In the recent Court of Appeal case, Scott v Symons (2012), it was found that a claimant motorcyclist injured in a road traffic accident was responsible for the accident by riding his motorcycle onto the wrong side of the road.
The Claimant appealed against the finding that he was responsible. The Court of Appeal judge found, on the balance of probabilities, that it was more likely than not that the Claimant had crossed onto the lane of oncoming traffic causing the accident.
During the hearing the Claimant revealed that he had been approaching a left hand bend in the road and, in order to increase his visibility, drove very close to the middle of the road. The Claimant went so far as to say that his right hand may have crossed the centre line. However, he contended that the collision must have been caused by the Defendant crossing onto his side of the road, although he did not see the Defendant's vehicle cross the line.
The Defendant in this case, a 93 year old man, was not fit enough to attend court. A statement was taken from the driver of a vehicle who had been in front of the Claimant at the time of the accident. This stated that the driver had seen the accident in his rear view mirror and the Claimant had been on the incorrect side of the road. The driver of the third vehicle was due to give evidence in court but did not attend.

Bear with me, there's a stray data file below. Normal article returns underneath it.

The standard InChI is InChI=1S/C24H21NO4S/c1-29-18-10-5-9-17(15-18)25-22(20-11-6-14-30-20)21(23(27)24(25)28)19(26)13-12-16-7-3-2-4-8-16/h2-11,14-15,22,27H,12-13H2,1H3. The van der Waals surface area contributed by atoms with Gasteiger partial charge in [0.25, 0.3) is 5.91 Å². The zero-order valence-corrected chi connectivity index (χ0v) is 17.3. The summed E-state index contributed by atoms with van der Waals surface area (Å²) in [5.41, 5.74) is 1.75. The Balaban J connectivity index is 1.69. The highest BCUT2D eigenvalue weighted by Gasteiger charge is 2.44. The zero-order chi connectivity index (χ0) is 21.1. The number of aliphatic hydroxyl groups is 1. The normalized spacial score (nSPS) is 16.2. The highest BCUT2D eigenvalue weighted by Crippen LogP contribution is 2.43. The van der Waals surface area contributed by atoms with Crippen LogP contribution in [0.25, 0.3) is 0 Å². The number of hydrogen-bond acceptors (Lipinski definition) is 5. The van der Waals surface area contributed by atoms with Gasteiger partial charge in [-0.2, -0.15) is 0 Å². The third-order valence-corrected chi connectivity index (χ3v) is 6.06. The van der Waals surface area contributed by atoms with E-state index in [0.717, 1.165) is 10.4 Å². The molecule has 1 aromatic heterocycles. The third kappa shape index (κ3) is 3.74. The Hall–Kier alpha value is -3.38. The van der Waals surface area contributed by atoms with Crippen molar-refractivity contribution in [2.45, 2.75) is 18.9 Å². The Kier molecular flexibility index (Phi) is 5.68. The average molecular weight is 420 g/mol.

The decision to dismiss the appeal was based on the fact that the Defendant would have had to drive past the vehicle which was in front of the Claimant on the correct side of the road. It was therefore considered unlikely that the Defendant would then have driven erratically into the opposite lane. The judge also relied on the fact that if the claimant's right hand was over the central line, and he was driving round a bend to the left, his vehicle would also have been over the white line.
In this case the judge found in favour of the Defendant despite the lack of evidence from the Defendant and an acknowledgment that the Claimant was an honest and credible person.